22 research outputs found

    Stylistic variation on the Donald Trump Twitter account:a linguistic analysis of tweets posted between 2009 and 2018

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    Twitter was an integral part of Donald Trump's communication platform during his 2016 campaign. Although its topical content has been examined by researchers and the media, we know relatively little about the style of the language used on the account or how this style changed over time. In this study, we present the first detailed description of stylistic variation on the Trump Twitter account based on a multivariate analysis of grammatical co-occurrence patterns in tweets posted between 2009 and 2018. We identify four general patterns of stylistic variation, which we interpret as representing the degree of conversational, campaigning, engaged, and advisory discourse. We then track how the use of these four styles changed over time, focusing on the period around the campaign, showing that the style of tweets shifts systematically depending on the communicative goals of Trump and his team. Based on these results, we propose a series of hypotheses about how the Trump campaign used social media during the 2016 elections

    Linguistic variation across Twitter and Twitter trolling

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    Trolling is used to label a variety of behaviours, from the spread of misinformation and hyperbole to targeted abuse and malicious attacks. Despite this, little is known about how trolling varies linguistically and what its major linguistic repertoires and communicative functions are in comparison to general social media posts. Consequently, this dissertation collects two corpora of tweets – a general English Twitter corpus and a Twitter trolling corpus using other Twitter users’ accusations – and introduces and applies a new short-text version of Multi-Dimensional Analysis to each corpus, which is designed to identify aggregated dimensions of linguistic variation across them. The analysis finds that trolling tweets and general tweets only differ on the final dimension of linguistic variation, but share the following linguistic repertoires: “Informational versus Interactive”, “Personal versus Other Description”, and “Promotional versus Oppositional”. Moreover, the analysis compares trolling tweets to general Twitter’s dimensions and finds that trolling tweets and general tweets are remarkably more similar than they are different in their distribution along all dimensions. These findings counter various theories on trolling and problematise the notion that trolling can be detected automatically using grammatical variation. Overall, this dissertation provides empirical evidence on how trolling and general tweets vary linguistically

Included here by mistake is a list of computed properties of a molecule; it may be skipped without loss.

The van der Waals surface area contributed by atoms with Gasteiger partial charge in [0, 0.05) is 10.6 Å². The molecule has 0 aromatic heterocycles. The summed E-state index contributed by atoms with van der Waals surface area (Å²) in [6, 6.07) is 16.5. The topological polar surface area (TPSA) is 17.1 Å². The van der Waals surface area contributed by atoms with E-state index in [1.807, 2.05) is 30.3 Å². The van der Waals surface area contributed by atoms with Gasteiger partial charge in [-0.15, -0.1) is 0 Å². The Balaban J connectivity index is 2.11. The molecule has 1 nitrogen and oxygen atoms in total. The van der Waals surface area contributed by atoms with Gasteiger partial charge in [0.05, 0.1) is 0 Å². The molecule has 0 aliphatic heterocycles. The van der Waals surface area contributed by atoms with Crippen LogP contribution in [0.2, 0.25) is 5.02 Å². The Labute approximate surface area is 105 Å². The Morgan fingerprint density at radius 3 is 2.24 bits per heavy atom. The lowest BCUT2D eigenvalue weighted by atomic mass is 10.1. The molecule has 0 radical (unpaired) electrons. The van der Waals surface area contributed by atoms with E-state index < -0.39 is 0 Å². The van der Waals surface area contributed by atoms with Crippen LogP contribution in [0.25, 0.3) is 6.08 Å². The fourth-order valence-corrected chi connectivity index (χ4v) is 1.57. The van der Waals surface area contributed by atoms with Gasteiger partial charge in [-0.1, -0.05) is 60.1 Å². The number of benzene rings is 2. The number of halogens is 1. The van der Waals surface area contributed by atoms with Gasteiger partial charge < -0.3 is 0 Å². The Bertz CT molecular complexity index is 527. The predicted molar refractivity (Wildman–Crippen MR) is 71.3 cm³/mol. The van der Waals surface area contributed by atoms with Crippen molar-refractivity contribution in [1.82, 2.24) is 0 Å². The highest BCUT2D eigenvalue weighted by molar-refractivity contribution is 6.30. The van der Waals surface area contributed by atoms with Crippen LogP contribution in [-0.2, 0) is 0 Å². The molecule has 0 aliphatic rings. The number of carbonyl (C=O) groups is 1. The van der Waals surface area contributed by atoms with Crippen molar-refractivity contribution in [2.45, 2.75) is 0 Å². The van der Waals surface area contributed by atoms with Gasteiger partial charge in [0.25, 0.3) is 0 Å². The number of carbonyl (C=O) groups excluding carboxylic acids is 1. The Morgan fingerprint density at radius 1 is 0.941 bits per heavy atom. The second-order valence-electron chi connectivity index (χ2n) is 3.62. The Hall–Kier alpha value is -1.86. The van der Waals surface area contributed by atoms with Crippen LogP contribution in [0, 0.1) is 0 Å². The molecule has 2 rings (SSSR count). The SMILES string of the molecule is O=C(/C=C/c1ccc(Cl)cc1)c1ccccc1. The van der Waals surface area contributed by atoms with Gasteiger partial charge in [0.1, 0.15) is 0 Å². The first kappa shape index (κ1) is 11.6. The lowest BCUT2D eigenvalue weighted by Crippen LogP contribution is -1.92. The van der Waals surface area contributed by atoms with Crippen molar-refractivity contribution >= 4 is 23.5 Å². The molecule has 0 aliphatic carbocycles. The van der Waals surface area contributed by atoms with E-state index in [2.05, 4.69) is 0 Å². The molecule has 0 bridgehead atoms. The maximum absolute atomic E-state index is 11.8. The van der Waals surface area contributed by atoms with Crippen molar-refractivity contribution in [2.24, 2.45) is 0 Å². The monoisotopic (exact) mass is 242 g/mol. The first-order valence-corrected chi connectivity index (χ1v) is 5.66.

Dimensions of Abusive Language on Twitter

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    In this paper, we use a new categorical form of multidimensional register analysis to identify the main dimensions of functional linguistic variation in a corpus of abusive language, consisting of racist and sexist Tweets. By analysing the use of a wide variety of parts-of-speech and grammatical constructions, as well as various features related to Twitter and computer-mediated communication, we discover three dimensions of linguistic variation in this corpus, which we interpret as being related to the degree of interactive, antagonistic and attitudinal language exhibited by individual Tweets. We then demonstrate that there is a significant functional difference between racist and sexist Tweets, with sexists Tweets tending to be more interactive and attitudinal than racist Tweets

    Attributing the Bixby Letter using n-gram tracing